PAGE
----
By Patrick Bray
DLIFLC Public Affairs
SAN FRANCISCO – Marking the second anniversary of the opening of the Military Intelligence Service Historic Learning Center on Crissy Field in San Francisco, veterans, their families and guests gathered together to mark Veterans Day on Nov. 14.
“Without you, the Nisei veterans, there would be no Defense Language Institute,” said guest speaker, Col. Phillip Deppert, commandant of the Defense Language Institute Foreign Language Center in Monterey, California. “I am here to thank you personally, from the bottom of my heart, for the things you have done in the service of this great nation.”
DLIFLC in fact traces its history to the eve of World War II when the Army decided to establish a secret language school with soldiers of Japanese descent, called Nisei. Numbering around 60, the second generation Japanese-Americans undertook language studies just five weeks before Pearl Harbor, in an abandoned aircraft hangar at the Presidio of San Francisco on Nov. 1, 1941.
“These brave Soldiers not only fought like lions and used their language skills, but they had a strategic impact – interpreting for generals, working the peace negotiations, or as court translators during the post-war trials,” said Deppert.
Stressing the importance of the Nisei role during the humble beginnings of the institute that is today located at the Presidio of Monterey, Deppert spoke about their legacy in the creation of what is the largest foreign language school in the United States.
“We have come a long way from our modest beginnings here in 1941…Today, we teach 23 resident languages with the capacity to instruct another 65 through our Washington, D.C., office. All said and told, we have graduated more than 200,000 linguists since 1941,” said Deppert.
Though the Presidio of San Francisco today is closed, the hangar where it all began almost 75 years ago still remains as part of the Golden Gate National Recreation Area just below the Golden Gate Bridge. To honor the Nisei’s service and sacrifice, the National Japanese American Historical Society established the MISL Center as place where younger generations could see Nisei accomplishments and bravery during the World War II.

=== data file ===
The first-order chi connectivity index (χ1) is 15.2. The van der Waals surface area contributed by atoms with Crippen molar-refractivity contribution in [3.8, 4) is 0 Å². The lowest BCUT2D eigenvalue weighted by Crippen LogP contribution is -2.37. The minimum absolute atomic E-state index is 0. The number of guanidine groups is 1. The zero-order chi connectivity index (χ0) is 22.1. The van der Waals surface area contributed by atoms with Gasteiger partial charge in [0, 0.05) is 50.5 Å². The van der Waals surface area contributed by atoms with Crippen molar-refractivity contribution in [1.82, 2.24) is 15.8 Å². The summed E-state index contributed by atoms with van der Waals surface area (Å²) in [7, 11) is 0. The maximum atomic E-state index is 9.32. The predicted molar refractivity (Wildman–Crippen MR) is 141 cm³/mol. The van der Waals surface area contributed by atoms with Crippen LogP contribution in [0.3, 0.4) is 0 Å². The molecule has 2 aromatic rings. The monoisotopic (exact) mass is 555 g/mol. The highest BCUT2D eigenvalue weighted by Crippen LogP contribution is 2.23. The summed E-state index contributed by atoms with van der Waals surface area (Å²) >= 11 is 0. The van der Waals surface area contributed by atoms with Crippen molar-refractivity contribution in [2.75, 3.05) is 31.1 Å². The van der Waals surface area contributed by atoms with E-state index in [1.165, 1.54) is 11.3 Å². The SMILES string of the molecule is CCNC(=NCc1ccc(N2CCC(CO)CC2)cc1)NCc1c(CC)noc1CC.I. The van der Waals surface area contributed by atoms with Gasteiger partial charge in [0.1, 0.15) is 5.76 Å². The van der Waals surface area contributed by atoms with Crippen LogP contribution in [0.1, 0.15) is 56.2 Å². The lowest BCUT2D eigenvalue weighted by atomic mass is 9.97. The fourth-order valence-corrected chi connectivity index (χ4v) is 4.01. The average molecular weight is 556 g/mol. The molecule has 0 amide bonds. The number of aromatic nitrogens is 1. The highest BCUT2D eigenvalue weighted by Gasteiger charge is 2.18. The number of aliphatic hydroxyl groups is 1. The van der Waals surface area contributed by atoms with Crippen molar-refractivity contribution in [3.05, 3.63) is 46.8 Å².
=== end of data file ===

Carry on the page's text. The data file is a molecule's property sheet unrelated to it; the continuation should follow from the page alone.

Other speakers included the Consul General of Japan in San Francisco, Jun Yumada, and personal reflections from Nisei veterans.
The success of the first few Nisei linguists convinced the War Department to establish Japanese-American combat units, such as the 442nd Regimental Combat Team that fought in Italy, France and Germany.
According to Maj. Gen. Charles Willoughby, Gen. Douglas MacArthur’s Chief of Staff for Military Intelligence, “The Nisei shortened the Pacific War by two years and saved possibly a million American lives.”
Lawson Sakai, a veteran of the 442nd, said that he is often asked why Nisei were so willing to serve while their families were being interred under an executive order during World War II.
“If we had not served, people would look upon the Nisei as an idle group. What we showed this country is that we too are loyal American citizens,” said Sakai.
Another Nisei unit, the U.S. Army Reserve’s 100th Infantry Battalion from Hawaii, also saw combat in North Africa and Europe.
On October 5, 2010, the 100th Infantry Battalion, the 442nd Regimental Combat Team and the Military Intelligence Service received the Congressional Gold Medal, officially recognizing the service and sacrifices of the Nisei in World War II.